The presence of industry at events such as Otakon has been evolving and changing over the last couple of years. Instead of focusing on what is coming out now, which is still done, there is a shift to talking about streaming or the next big thing. This was driven home by Sunrise running their own panel this year. While there were no huge announcements from Otakon (which we’ve come to expect with Anime Expo and San Diego Comic Con in the same month), there was still much to talk about.
I have mostly decided to follows Patz’s philosophy and avoid going to industry panels unless I have a burning question that needs to be asked. With so many bloggers and news sources reporting and commentating on industry panels as they happen there is little need for me to show up. The nitty-gritty will be available for everyone to see as soon as it is announced. This lets me sit back and pick what I want to comment on. I like that approach.
Vertical, Inc. is really good about making the rounds at conventions. That being said, you should always attend a panel with Ed Chavez because it is impossible to not learn something. The panel started with the usual presentation of current and upcoming titles. There were big cheers from the crowd for the beautiful job on Princess Knight. When GTO: Shonan 14 Days and The Early Years came up, Ed mentioned that TokyoPop was still around when they made this deal so the first 10 books of The Early Years weren’t an option. Ed also showed the first cover design for Drops of God which was wine labels but the creator wanted more character art. As a designer I actually like the new covers better. The series is available for preview on the New York Times website of all places (this was way too hard to find). I wasn’t excited at first, but now I’m really looking forward to the release. The floor opened up to questions, biggest on minds was digital releases of manga which Ed said they are negotiating, but it is hard and things like Tezuka aren’t an option for them since Tezuka’s estate is doing that on their own. I was curious about flipping/not flipping in their upcoming titles; No Longer Human was actually made in left-to-right format; GTO will remain unflipped; and Drops of God while they hope to be an international success was too difficult to flip due to the wine labels, etc. You could also catch Vertical, Inc. in the dealer’s room where they did very good business over the weekend.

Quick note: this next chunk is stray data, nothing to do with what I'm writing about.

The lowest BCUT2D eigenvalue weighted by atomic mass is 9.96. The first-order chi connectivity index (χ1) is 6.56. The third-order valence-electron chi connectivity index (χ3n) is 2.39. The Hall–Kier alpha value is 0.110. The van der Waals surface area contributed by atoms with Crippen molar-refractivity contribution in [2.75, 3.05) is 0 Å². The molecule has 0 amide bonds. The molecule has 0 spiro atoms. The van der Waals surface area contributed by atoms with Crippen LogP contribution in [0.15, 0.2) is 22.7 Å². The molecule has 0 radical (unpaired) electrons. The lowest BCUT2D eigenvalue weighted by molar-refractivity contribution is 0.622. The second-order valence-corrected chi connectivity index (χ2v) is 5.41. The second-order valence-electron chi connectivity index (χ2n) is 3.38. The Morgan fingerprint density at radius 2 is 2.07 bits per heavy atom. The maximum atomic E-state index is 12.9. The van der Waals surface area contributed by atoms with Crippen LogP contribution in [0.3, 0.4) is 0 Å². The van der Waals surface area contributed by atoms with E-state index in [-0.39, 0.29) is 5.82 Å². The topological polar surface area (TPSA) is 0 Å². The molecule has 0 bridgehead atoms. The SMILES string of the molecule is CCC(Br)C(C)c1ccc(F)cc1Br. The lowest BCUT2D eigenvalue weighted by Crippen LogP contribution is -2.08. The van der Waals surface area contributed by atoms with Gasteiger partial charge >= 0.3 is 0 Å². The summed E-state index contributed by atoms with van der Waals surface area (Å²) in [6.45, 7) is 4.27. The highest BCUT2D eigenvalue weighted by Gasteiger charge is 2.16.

With all that said, I still went to the VIZ panel on Sunday mostly because it was a bit of an unusual event. For the last few years VIZ had not come out to the East Coast so I was curious to see the new and improved VIZ. Thanks to a recent ANNCast with Jim Vowles we learned that VIZ is trying to get back in touch with its core audience and this is part of that plan. Of course they had Naruto news. They mentioned a contest with the new movie and a possible speed-up with the digital manga. Even if there is more fan backlash against the manga it is still the title to beat in many respects. They talked a bit about their digital initiatives and their plans for the future. I think it is proof that while no one is fully taking the plunge, manga publishers still know they have to do something about the digital frontier before it is too late. They also mentioned some new titles in the Haikasoru line which I am pleasantly surprised is still alive. VIZ is releasing some new art books including the second Color Walk and also more omnibus lines. When it came to Q&A the rep only gave a half answer to why Rin-ne is no longer being translated. The earthquake was brought up but that does not seem to be the whole answer in my opinion. Overall, I am glad to see VIZ back in the game giving out prizes and opening communication a bit more with fans all over the country.